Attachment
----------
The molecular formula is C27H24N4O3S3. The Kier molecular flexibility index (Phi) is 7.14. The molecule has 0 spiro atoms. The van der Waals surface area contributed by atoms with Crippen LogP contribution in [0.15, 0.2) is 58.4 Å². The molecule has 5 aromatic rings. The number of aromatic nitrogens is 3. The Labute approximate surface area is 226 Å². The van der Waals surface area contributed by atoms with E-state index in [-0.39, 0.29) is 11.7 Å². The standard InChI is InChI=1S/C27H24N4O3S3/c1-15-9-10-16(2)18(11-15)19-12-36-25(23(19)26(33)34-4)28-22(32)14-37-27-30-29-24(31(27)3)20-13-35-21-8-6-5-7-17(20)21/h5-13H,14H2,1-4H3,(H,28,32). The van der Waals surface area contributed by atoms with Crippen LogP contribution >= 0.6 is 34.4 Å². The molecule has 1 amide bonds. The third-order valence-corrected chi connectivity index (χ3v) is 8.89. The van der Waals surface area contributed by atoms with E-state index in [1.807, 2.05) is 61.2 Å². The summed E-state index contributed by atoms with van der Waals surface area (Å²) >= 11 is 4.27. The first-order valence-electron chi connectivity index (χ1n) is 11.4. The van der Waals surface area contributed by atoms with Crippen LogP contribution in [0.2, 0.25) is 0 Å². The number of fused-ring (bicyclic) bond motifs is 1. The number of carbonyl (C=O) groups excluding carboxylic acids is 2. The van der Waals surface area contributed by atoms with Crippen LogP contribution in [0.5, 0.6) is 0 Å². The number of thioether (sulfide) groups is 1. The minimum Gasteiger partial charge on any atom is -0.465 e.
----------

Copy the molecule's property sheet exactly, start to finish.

The molecular formula is C27H24N4O3S3. The Kier molecular flexibility index (Phi) is 7.14. The molecule has 0 spiro atoms. The van der Waals surface area contributed by atoms with Crippen LogP contribution in [0.15, 0.2) is 58.4 Å². The molecule has 5 aromatic rings. The number of aromatic nitrogens is 3. The Labute approximate surface area is 226 Å². The van der Waals surface area contributed by atoms with E-state index in [-0.39, 0.29) is 11.7 Å². The standard InChI is InChI=1S/C27H24N4O3S3/c1-15-9-10-16(2)18(11-15)19-12-36-25(23(19)26(33)34-4)28-22(32)14-37-27-30-29-24(31(27)3)20-13-35-21-8-6-5-7-17(20)21/h5-13H,14H2,1-4H3,(H,28,32). The van der Waals surface area contributed by atoms with Crippen LogP contribution >= 0.6 is 34.4 Å². The molecule has 1 amide bonds. The third-order valence-corrected chi connectivity index (χ3v) is 8.89. The van der Waals surface area contributed by atoms with E-state index in [1.807, 2.05) is 61.2 Å². The summed E-state index contributed by atoms with van der Waals surface area (Å²) >= 11 is 4.27. The first-order valence-electron chi connectivity index (χ1n) is 11.4. The van der Waals surface area contributed by atoms with Crippen LogP contribution in [0.2, 0.25) is 0 Å². The number of fused-ring (bicyclic) bond motifs is 1. The number of carbonyl (C=O) groups excluding carboxylic acids is 2. The van der Waals surface area contributed by atoms with Crippen LogP contribution in [0.5, 0.6) is 0 Å². The number of thioether (sulfide) groups is 1. The minimum Gasteiger partial charge on any atom is -0.465 e.